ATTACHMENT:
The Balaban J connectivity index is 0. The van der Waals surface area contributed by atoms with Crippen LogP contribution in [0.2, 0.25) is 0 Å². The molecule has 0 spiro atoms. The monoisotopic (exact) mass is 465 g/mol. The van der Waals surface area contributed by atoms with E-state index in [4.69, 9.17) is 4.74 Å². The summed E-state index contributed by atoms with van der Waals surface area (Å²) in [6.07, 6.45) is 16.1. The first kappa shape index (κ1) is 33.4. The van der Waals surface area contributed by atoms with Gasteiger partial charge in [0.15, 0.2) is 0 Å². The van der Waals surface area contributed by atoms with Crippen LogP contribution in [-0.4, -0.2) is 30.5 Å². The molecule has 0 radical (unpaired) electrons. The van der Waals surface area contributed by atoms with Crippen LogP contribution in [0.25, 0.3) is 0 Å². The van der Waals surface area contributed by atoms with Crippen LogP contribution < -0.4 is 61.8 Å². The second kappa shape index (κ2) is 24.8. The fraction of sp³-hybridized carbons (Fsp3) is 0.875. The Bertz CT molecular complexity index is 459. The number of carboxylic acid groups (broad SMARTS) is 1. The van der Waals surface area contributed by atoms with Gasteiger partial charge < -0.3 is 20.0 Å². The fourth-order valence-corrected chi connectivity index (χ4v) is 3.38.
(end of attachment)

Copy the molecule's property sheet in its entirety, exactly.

The Balaban J connectivity index is 0. The van der Waals surface area contributed by atoms with Crippen LogP contribution in [0.2, 0.25) is 0 Å². The molecule has 0 spiro atoms. The monoisotopic (exact) mass is 465 g/mol. The van der Waals surface area contributed by atoms with E-state index in [4.69, 9.17) is 4.74 Å². The summed E-state index contributed by atoms with van der Waals surface area (Å²) in [6.07, 6.45) is 16.1. The first kappa shape index (κ1) is 33.4. The van der Waals surface area contributed by atoms with Gasteiger partial charge in [0.15, 0.2) is 0 Å². The van der Waals surface area contributed by atoms with Crippen LogP contribution in [-0.4, -0.2) is 30.5 Å². The molecule has 0 radical (unpaired) electrons. The van der Waals surface area contributed by atoms with Crippen LogP contribution in [0.25, 0.3) is 0 Å². The van der Waals surface area contributed by atoms with Crippen LogP contribution < -0.4 is 61.8 Å². The second kappa shape index (κ2) is 24.8. The fraction of sp³-hybridized carbons (Fsp3) is 0.875. The Bertz CT molecular complexity index is 459. The number of carboxylic acid groups (broad SMARTS) is 1. The van der Waals surface area contributed by atoms with Gasteiger partial charge < -0.3 is 20.0 Å². The fourth-order valence-corrected chi connectivity index (χ4v) is 3.38.